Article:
In certain branches of the military, suicide rates have almost doubled in the last decade — a trend many have attributed to multiple deployments. But now, sweeping new research published in the journal JAMA Psychiatry suggests that the reasons are much more complicated than just deployment.
In a comprehensive new study that looked at all 3.9 million members of the U.S. military from 2001-2007—including the Air Force, Army, Army National Guard, Army Reserve. Marine Corps and Navy—suicide was not associated with deployment in the U.S.’s two most recent major conflicts: Operation Enduring Freedom and Operation Iraqi Freedom.
Those findings may be counterintuitive, says study author Mark A. Reger, PhD, Deputy Director at the National Center for Telehealth and Technology and chief of research, outcomes, and investigations, but some interesting theories have emerged.
“It was certainly intuitive as the wars went on and suicides went up for people to assume that deployment was the reason, but our data show that that is too simplistic; when you look at the total population, deployment is not associated with suicide,” Reger told Reuters.
The strongest research from the Vietnam and Gulf War eras shows there’s not a significant difference in suicide rates between those who are deployed and the general population, he says. And that held true for the more recent conflicts. The authors looked at deployment in the Iraq and Afghanistan operations and found no association between deployment and suicide.
They suspect part of the reason is that military members who are chosen for deployment may be among the most mentally fit. Prior to deployment, all service members go through pre-deployment screening to ensure that they’re mentally and physically ready for the challenges.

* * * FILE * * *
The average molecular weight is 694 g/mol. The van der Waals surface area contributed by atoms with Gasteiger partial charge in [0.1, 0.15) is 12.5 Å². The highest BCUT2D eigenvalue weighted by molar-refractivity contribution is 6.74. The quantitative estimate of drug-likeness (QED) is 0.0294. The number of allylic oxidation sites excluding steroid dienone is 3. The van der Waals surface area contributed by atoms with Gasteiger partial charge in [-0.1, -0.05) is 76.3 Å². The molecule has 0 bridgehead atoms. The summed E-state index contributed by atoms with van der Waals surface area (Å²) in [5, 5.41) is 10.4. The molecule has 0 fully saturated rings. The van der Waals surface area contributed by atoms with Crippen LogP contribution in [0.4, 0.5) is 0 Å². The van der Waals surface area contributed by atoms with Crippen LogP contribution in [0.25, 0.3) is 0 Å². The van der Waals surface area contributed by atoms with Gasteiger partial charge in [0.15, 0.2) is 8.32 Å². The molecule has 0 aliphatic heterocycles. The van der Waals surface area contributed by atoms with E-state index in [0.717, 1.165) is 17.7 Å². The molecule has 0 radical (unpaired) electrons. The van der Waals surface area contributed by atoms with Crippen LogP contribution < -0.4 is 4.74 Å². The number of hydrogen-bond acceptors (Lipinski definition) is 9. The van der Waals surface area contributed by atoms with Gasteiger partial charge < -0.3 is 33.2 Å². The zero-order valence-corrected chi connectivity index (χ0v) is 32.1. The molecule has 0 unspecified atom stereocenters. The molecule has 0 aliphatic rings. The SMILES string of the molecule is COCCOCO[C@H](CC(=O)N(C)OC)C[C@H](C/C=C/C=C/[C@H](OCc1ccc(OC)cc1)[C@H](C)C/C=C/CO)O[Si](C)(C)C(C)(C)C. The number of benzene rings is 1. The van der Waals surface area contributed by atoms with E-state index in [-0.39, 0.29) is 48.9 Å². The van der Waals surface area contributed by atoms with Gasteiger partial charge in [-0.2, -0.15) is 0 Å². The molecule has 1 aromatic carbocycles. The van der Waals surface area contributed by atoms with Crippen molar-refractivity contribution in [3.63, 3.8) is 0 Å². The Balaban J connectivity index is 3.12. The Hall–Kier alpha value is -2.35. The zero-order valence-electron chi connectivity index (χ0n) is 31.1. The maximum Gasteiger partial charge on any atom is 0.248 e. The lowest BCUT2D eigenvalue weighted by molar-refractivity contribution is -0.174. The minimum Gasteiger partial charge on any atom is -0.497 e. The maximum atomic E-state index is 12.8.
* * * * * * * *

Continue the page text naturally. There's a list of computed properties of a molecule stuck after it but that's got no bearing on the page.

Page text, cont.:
“Those who really struggle with a deployment don’t go the second time,” Dr. Alan Peterson, a psychologist at the University of Texas Health Science Center in San Antonio who specializes in combat-related post traumatic stress disorder (PTSD), told Reuters. “Early separation from the military is often a marker for something else.”
The researchers didn’t look at data related to mental health status, medical status, combat exposure or combat injuries, so they were unable to confirm if those factors were linked to increase suicide risk, though they plan to do more research in that area in the future. “We also would like to look at factors such as combat exposure — obviously everyone who deploys does not see the same level of combat, and that may have an impact, as do combat injuries or other factors,” Reger told the Military Times.
Some patterns linked to suicide risk factors did emerge, however. Those who left the military early had a 63% higher suicide rate than people who had not separated from service. People with the fewest years of military service were also most at risk; service members who left the military after just a short stint of less than four years were at higher risk for suicide than those who left after serving four or more years, regardless of whether or not they’d been deployed.
The study didn’t look at possible reasons for this, but the authors speculate that difficulty finding work, losing their military identity and having to find new social support may all play a role. “Additional research is needed to clarify what the circumstances are surrounding early discharges and how these factors may be related to suicide,” the authors wrote.
Another big risk factor, the study authors concluded, was the nature of a service member’s discharge. Those who were not honorably discharged from the military had a 21% higher suicide rate than those who had an honorable discharge.
Making use of limited resources to prevent suicide is a key objective of the military, Reger says. Based on these findings, it’s possible that targeting prevention efforts more narrowly to those who leave the military early and those with a less-than-honorable discharge may be more efficient and impactful than casting a wide net and focusing prevention efforts on everyone who’s deployed, Reger says.
As the Military Times points out, all Iraq and Afghanistan veterans are eligible for up to five years of medical care through the VA if they have been discharged under “other-than-dishonorable conditions,” but those who received a dishonorable or bad-conduct discharge may not be eligible for those benefits. Based on the new findings, Reger suggests it may be helpful to offer suicide prevention options for those who have discharges that were not honorable.
Importantly, said Reger, the findings could also clear up misconceptions about military veterans. “It can be a disservice to service members to misrepresent the nature of the population,” he said. “We need to be clear that the deployed force overall adjusts well and is not at increased for suicide.”